In the latest release (11.1), our Citus database team at Microsoft improved the application’s experience and avoided blocking writes during important operations like distributing tables and tenant isolation. These new capabilities built on the experience gained from developing the shard rebalancer, which uses logical replication to avoid blocking writes. In addition, we made the shard rebalancer faster and more user-friendly; also, we prepared for the upcoming PostgreSQL 15 release. This post gives you a quick tour of the major changes in Citus 11.1, including:

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A few months ago we made Citus fully open source. This was a very exciting milestone for all of us on the Citus database engine team. Contrary to folks who say that Postgres is a monolith that can’t scale—Postgres in fact has a fully open source solution for distributed scale, one that’s also native to Postgres. It’s called Citus! This post will go into more detail on why we open sourced our few remaining enterprise features in Citus 11, what exactly we open sourced, and finally what it took to actually open source our code. If you’re more interested in the code instead, you can find it in our GitHub repo (feel free to give the Citus project a star.)

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Samay Sharma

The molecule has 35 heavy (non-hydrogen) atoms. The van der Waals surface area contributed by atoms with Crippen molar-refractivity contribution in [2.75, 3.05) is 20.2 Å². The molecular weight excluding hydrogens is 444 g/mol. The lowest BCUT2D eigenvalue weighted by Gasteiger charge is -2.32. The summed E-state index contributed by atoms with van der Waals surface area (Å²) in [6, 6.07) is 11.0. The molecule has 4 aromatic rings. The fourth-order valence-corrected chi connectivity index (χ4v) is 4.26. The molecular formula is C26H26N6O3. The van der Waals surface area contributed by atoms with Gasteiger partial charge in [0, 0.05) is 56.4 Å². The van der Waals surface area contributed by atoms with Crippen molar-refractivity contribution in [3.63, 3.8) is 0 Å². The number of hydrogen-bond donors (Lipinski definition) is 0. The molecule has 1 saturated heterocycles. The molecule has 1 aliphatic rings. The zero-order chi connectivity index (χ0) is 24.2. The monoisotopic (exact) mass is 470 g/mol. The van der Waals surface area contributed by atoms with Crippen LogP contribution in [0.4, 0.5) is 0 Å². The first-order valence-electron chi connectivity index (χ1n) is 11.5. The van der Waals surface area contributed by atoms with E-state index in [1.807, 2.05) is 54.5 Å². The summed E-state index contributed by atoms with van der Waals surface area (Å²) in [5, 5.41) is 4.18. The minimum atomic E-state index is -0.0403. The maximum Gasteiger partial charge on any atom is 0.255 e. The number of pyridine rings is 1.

Debugging Postgres autovacuum problems: 13 tips

Written byBy Samay Sharma | July 28, 2022Jul 28, 2022

If you’ve been running PostgreSQL for a while, you’ve heard about autovacuum. Yes, autovacuum, the thing which everybody asks you not to turn off, which is supposed to keep your database clean and reduce bloat automatically.

And yet—imagine this: one fine day, you see that your database size is larger than you expect, the I/O load on your database has increased, and things have slowed down without much change in workload. You begin looking into what might have happened. You run the excellent Postgres bloat query and you notice you have a lot of bloat. So you run the VACUUM command manually to clear the bloat in your Postgres database. Good!

But then you have to address the elephant in the room: why didn’t Postgres autovacuum clean up the bloat in the first place…? Does the above story sound familiar? Well, you are not alone. 😊

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We released Citus 11 in the previous weeks and it is packed. Citus went full open source, so now previously enterprise features like the non-blocking aspect of the shard rebalancer—and multi-user support—are all open source for everyone to enjoy. One other huge change in Citus 11 is now you can query your distributed Postgres tables from any Citus node, by default.

When using Citus to distribute Postgres before Citus 11, the coordinator node was your application’s only point of contact. Your application needed to connect to the coordinator to query your distributed Postgres tables. Coordinator node can handle high query throughput, about 100K per second but your application might need even more processing power. Thanks to our work in Citus 11 you can now query from any node in the Citus database cluster you want. In Citus 11 we sync the metadata to all nodes by default, so you can connect to any node and run queries on your tables.

Running queries from any node is awesome but you also need to be able to monitor and manage your queries from any node. Before, when you only connected the coordinator, using Postgres’ monitoring tools was enough but this is not the case anymore. So in Citus 11 we added some ways to observe your queries similar to you would do in a single Postgres instance.